Chang, Zuoyang; Callen, J.D.

1991-06-01

44

Unified fluid/kinetic description of magnetized plasmas  

NASA Astrophysics Data System (ADS)

The unified fluid/kinetic equations developed in part 1 of this work are used to study plasma drift type microinstabilities. A generalized perturbed Ohm's law derived which is uniformly valid for arbitrary collisionality omega/nu and adiabaticity omega/k(parallel) upsilon(sub t). For electron drift waves we demonstrate that the collisional and collisionless drift wave instabilities can be uniformly described by replacing the Spitzer resistivity with a generalized pseudo-resistivity. Similarly, for ion drift type modes we obtain a uniformly valid dispersion relation for the ion temperature gradient modes (eta(sub i) modes). The eta(sub i) threshold as a function of ion-ion collisionality and ion Landau damping strength is addressed. Applying the unified equations to electron electromagnetic modes leads to generalized coupled equations for tilde phi and tilde A(parallel) which include electron Landau damping effects and are valid for any omega/nu. It is shown that the semi-collisional micro-tearing and drift-tearing modes of Drake and Lee can be easily reproduced in the appropriate limit. Generalization of the two-field Hasegawa-Wakatani turbulent equations to include electron temperature fluctuations and linear Landau damping effects is also discussed. Finally, a new method is presented to facilitate the study of magnetic trapped particle modes using our kinetic closure procedure. It is found that by including the trapped particle effects in the closure relations, the usual separation of the fluid equations into trapped and untrapped components becomes unnecessary.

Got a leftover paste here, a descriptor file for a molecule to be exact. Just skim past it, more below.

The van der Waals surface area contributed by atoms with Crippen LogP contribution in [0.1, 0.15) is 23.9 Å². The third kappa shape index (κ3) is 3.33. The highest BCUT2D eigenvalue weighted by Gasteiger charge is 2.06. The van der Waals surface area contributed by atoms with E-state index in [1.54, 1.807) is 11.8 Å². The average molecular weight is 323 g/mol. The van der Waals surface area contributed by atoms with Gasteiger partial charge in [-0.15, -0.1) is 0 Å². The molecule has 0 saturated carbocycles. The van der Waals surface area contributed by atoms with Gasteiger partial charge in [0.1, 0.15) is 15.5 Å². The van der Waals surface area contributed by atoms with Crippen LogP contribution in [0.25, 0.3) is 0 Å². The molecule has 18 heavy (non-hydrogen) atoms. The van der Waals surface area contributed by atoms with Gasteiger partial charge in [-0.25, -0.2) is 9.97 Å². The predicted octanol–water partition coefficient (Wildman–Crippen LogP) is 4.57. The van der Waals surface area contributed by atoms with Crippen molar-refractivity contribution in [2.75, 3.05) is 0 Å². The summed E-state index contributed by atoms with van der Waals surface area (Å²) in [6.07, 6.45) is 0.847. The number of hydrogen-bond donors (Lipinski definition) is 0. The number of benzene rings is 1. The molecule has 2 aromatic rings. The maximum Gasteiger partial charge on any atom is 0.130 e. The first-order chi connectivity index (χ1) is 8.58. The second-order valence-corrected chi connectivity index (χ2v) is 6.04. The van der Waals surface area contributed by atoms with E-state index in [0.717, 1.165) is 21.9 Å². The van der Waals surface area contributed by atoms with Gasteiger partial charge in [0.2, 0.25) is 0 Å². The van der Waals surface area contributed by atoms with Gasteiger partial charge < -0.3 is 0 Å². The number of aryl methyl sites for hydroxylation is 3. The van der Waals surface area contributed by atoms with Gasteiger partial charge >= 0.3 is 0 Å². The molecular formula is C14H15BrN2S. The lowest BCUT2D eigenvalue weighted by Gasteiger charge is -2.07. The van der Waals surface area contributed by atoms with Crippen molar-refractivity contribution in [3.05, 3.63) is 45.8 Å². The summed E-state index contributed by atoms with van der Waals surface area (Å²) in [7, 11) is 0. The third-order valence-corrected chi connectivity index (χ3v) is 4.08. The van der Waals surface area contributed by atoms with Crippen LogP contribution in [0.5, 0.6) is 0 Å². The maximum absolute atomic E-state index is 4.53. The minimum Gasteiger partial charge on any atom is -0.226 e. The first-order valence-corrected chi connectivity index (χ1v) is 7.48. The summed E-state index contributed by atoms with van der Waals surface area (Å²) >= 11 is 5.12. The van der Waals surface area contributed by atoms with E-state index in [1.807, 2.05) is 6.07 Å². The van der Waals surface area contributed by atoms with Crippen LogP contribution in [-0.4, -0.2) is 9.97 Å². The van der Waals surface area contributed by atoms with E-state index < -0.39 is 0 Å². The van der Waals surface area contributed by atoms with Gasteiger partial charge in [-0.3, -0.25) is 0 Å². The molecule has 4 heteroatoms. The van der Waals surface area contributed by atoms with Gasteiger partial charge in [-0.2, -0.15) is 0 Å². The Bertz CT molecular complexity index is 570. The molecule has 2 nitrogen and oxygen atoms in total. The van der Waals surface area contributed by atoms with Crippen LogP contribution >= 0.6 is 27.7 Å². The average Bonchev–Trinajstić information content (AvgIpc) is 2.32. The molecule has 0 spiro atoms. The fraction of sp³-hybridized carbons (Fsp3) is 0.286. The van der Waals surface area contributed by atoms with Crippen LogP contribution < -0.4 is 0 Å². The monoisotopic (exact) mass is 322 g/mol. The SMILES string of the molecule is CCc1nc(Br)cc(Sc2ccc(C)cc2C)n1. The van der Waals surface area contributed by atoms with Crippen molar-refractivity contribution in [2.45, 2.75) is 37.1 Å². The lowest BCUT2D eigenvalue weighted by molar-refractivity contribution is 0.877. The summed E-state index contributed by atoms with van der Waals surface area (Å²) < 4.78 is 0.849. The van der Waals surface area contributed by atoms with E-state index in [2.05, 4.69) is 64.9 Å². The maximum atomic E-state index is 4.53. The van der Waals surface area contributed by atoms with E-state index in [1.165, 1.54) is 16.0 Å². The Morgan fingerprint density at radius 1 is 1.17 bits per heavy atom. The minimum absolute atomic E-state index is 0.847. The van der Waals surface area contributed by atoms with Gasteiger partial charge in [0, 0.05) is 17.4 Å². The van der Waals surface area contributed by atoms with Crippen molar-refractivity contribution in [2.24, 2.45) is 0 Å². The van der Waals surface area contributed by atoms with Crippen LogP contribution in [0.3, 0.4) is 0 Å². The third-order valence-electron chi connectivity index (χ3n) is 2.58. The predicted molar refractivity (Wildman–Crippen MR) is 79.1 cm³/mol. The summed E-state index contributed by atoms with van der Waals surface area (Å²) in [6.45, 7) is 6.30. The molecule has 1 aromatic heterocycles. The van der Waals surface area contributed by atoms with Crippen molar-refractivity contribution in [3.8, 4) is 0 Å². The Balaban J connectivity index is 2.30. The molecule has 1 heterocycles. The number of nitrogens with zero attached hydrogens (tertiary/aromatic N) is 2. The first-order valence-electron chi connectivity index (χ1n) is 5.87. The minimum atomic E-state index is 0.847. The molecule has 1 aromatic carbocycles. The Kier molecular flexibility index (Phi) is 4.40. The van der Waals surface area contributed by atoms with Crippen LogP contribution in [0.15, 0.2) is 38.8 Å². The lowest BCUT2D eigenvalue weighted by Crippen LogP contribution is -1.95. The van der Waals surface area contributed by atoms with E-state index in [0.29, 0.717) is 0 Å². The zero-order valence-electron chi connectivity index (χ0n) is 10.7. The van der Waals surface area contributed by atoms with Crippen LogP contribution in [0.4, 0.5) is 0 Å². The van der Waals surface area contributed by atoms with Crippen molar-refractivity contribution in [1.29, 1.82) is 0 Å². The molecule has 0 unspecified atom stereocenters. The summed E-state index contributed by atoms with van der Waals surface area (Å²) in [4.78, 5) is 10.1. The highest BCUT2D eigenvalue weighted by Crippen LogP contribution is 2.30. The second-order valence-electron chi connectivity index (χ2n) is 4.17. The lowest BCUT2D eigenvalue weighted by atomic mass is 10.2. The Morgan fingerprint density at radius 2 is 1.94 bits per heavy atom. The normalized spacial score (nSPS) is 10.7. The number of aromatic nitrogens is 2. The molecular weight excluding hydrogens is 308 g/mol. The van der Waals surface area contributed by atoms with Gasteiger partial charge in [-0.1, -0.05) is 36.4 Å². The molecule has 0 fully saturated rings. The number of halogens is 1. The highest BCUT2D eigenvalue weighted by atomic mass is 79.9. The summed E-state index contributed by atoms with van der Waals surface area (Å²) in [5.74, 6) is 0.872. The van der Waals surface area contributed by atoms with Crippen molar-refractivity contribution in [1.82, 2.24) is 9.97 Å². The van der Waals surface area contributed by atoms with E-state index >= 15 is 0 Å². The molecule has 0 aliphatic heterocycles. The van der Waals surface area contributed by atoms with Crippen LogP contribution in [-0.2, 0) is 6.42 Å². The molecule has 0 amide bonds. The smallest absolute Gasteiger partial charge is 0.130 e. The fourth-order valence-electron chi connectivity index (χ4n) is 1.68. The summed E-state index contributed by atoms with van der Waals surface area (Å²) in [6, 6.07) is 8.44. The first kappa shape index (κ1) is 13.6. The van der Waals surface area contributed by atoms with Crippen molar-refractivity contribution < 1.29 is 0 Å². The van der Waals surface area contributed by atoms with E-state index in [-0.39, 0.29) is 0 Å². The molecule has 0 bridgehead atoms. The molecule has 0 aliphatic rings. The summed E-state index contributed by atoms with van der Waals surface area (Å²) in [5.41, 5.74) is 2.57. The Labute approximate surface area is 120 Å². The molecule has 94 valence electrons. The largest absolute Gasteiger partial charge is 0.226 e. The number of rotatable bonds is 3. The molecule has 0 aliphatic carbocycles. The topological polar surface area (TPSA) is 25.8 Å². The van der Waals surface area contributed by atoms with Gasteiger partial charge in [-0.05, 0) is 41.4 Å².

Chang, Zuoyang; Callen, J. D.

1991-07-01

45

Finite beta effects on the drift-cyclotron instability. [pressure ratio in plasma pinch  

NASA Technical Reports Server (NTRS)

The effects of finite plasma beta and strong plasma inhomogeneities on the microinstability resulting from the unstable coupling of ion-cyclotron oscillations and an ion drift wave are examined. A local electromagnetic, kinetic dispersion equation, which takes into account finite orbit modifications of both ions and electrons as well as the effects of strong inhomogeneities on the ions and permits the continuous tracking of the instability from the weak gradient regime to the strong gradient regime, is derived and solved numerically. Finite beta is shown to increase the frequency and reduce the growth rate of the instability, but not completely stabilize it due to electromagnetic effects. When plasma inhomogeneity is sufficiently strong, finite beta reduces the growth rate of the large k sub y band of a given harmonic more than the small k sub y band; however, the most unstable bands remain the same as in the case of zero beta. Implications of these results for the Tandem Mirror Experiment are discussed.

Gladd, N. T.; Huba, J. D.

1979-01-01

46

Models of magnetic field evolution and effective viscosity in weakly collisional extragalactic plasmas  

NASA Astrophysics Data System (ADS)